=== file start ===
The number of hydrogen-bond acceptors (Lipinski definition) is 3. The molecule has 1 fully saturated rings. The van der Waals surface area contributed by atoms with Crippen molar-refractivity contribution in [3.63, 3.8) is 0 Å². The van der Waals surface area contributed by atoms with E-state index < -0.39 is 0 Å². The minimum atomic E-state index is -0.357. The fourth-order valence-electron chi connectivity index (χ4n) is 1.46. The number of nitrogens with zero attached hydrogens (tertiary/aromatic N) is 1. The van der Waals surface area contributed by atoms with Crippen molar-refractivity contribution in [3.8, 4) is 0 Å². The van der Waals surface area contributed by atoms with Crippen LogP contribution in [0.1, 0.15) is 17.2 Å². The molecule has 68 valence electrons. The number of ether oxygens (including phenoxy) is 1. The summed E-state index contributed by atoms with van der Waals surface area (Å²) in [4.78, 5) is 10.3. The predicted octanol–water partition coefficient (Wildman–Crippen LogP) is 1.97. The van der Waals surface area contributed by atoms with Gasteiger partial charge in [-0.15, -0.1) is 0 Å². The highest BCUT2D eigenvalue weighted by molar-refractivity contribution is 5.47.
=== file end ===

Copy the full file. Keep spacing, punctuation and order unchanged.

The number of hydrogen-bond acceptors (Lipinski definition) is 3. The molecule has 1 fully saturated rings. The van der Waals surface area contributed by atoms with Crippen molar-refractivity contribution in [3.63, 3.8) is 0 Å². The van der Waals surface area contributed by atoms with E-state index < -0.39 is 0 Å². The minimum atomic E-state index is -0.357. The fourth-order valence-electron chi connectivity index (χ4n) is 1.46. The number of nitrogens with zero attached hydrogens (tertiary/aromatic N) is 1. The van der Waals surface area contributed by atoms with Crippen molar-refractivity contribution in [3.8, 4) is 0 Å². The van der Waals surface area contributed by atoms with Crippen LogP contribution in [0.1, 0.15) is 17.2 Å². The molecule has 68 valence electrons. The number of ether oxygens (including phenoxy) is 1. The summed E-state index contributed by atoms with van der Waals surface area (Å²) in [4.78, 5) is 10.3. The predicted octanol–water partition coefficient (Wildman–Crippen LogP) is 1.97. The van der Waals surface area contributed by atoms with Gasteiger partial charge in [-0.15, -0.1) is 0 Å². The highest BCUT2D eigenvalue weighted by molar-refractivity contribution is 5.47.